I watch my nine year old son lean over his journal, pencil in hand, creating another story. He struggles in school. He gets pulled for extra reading support three times a week, and he hates every minute of it. He often asks me to write him a note to get him out of his reading support. Yet, he will write for hours on end, creating, revising, rewriting. I will remind him to do his reading, to put down his pencil and pick up a book. He looks me square in the eye and says, “Mommy, I’m a writer not a reader. Why can’t everyone understand that?” I stare at him and wonder, when did he label himself? It makes me realize the labels I have put on myself. How can I be a good mother and teacher if I don’t recognize the limits I have created.
This is my first entry inspired by the amazing teachers with whom I have had the pleasure of working. This blog all happened so suddenly on a Friday morning at a teacher’s professional development. As I was setting up this blog, the voice in my head kept saying, “Stop! What are you doing? People may actually read this!” I have been thinking of doing this for a while, but that voice always had an excuse. Busy teacher, busy mother of two, busy wife. Busy, busy, busy. But, in reality it is fear. Fear of telling my story, writing out my thoughts for others to see. The label I put on myself is that I’m not a good enough writer. Even as I revise this piece I am fighting my self-imposed restrictions, questioning if I should even post this piece.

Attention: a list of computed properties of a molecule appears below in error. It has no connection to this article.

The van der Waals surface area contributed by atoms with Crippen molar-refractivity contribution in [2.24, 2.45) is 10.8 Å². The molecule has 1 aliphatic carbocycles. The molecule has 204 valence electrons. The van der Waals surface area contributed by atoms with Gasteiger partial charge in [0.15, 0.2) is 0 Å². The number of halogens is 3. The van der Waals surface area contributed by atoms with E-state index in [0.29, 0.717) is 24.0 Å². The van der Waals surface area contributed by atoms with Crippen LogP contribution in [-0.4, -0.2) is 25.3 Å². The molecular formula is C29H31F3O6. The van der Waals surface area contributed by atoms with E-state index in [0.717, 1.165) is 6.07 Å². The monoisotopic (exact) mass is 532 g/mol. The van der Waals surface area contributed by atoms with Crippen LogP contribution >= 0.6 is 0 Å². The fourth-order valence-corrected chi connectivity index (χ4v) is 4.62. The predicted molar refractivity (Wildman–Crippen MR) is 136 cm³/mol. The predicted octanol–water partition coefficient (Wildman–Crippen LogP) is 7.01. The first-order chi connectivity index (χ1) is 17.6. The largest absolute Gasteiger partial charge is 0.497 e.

If my son is a writer, not a reader, I am a reader, not a writer. I love to read and get lost in an author’s world-leaving my busy self behind, and escaping to the writer’s words and messages. It has always made me feel I could never control words to create that for others. Then I look at my son. Reading as always been trying to him, but he would always write. I’m realizing now he escapes to his own world. Writing words he can read and comprehend. Stories filled with humor he enjoys. He has control.
The labels he and I are putting on ourselves are because of our fear of failure. Like mother, like son I guess. Control freaks all the way. However, I want more for him than his seeing himself simply as a “writer and not a reader.” I have to break out of my own box, and show more of myself, so he can do the same. We both need to stop living in fear. So, that’s why I am going to be a reader that also writes, in hopes that he can see he is so much more than he knows.